“We are excited about the power that the Myeloma Investment Fund brings to Reverb Therapeutics,” said David de Graaf, PhD, Founder and CEO of Reverb Therapeutics. “Having the scientific and clinical team at the MMRF available to an early-stage company is unique. We can translate their knowledge, focus, and dedication to improve the lives of multiple myeloma patients into impactful therapies such as our IL-15 programs.”
About the Myeloma Investment Fund
The Myeloma Investment Fund is a venture philanthropy fund that invests in promising companies, clinical assets, and technologies in oncology to drive the development of new therapies for multiple myeloma. The MIF collaborates closely with portfolio companies to help them advance multiple myeloma research. This evergreen fund is supported entirely by philanthropy; all profits will be reinvested back into research for more effective treatments until there is a cure for every patient. For more information, visit www.myelomainvestmentfund.org
About the Multiple Myeloma Research Foundation
The Multiple Myeloma Research Foundation (MMRF) is the largest nonprofit in the world solely focused on accelerating a cure for each and every multiple myeloma patient. We drive the development and delivery of next-generation therapies, use data to drive optimal and more personalized treatment approaches, and empower myeloma patients with information and resources to extend their lives. Central to our mission is our commitment to advancing health equity so that all myeloma patients can benefit from the scientific and clinical advances we pursue. Since our inception, the MMRF has raised over $500 million for research, opened nearly 100 clinical trials, and helped bring 15+ FDA-approved therapies to market, which have tripled the life expectancy of myeloma patients. To learn more, visit www.themmrf.org.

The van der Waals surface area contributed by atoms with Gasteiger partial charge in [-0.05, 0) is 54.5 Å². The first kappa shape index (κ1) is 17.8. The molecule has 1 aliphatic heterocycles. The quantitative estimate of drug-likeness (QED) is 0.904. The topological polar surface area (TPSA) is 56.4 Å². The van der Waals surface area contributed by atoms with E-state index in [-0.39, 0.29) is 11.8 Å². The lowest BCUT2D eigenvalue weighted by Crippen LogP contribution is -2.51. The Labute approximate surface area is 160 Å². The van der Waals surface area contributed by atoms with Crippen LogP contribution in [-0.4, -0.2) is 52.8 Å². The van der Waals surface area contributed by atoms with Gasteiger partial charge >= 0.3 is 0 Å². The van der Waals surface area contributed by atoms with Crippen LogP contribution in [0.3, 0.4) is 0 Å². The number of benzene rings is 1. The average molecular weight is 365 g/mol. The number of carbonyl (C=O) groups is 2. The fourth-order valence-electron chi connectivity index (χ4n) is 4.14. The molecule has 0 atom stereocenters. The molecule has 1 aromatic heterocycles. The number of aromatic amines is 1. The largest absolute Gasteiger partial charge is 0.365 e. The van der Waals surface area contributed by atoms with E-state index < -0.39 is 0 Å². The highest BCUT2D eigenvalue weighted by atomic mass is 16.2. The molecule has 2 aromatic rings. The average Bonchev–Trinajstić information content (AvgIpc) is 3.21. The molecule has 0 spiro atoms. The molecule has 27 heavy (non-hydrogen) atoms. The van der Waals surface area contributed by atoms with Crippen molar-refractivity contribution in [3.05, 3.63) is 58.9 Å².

About Reverb Therapeutics
Based in Vancouver, Reverb Therapeutics is the leader in the development of treatments for cancer and other diseases using the body’s natural endogenous cytokines. Reverb’s Amplifier™ Antibody platform avoids the systemic toxicity normally associated with cytokine treatments by increasing cytokine levels only in targeted tissues. Elements of Amplifier antibodies are reusable, allowing Reverb to rapidly scale its pipeline across multiple disease areas. Learn more about opportunities to work with Reverb by contacting [email protected].
Multiple Myeloma Research Foundation Media Contact:
C.J. Volpe, Director, PR and Communications
Non-BCMA targeting bispecific antibodies are a relatively new class of therapeutics. In our Patient Webinar on October 11, 2023, Drs. Ajai Chari (UCSF) and Suzanne Trudel (University of Toronto, Princess Margaret Hospital, Ontario, Canada) provided fascinating updates on this emerging class of agents.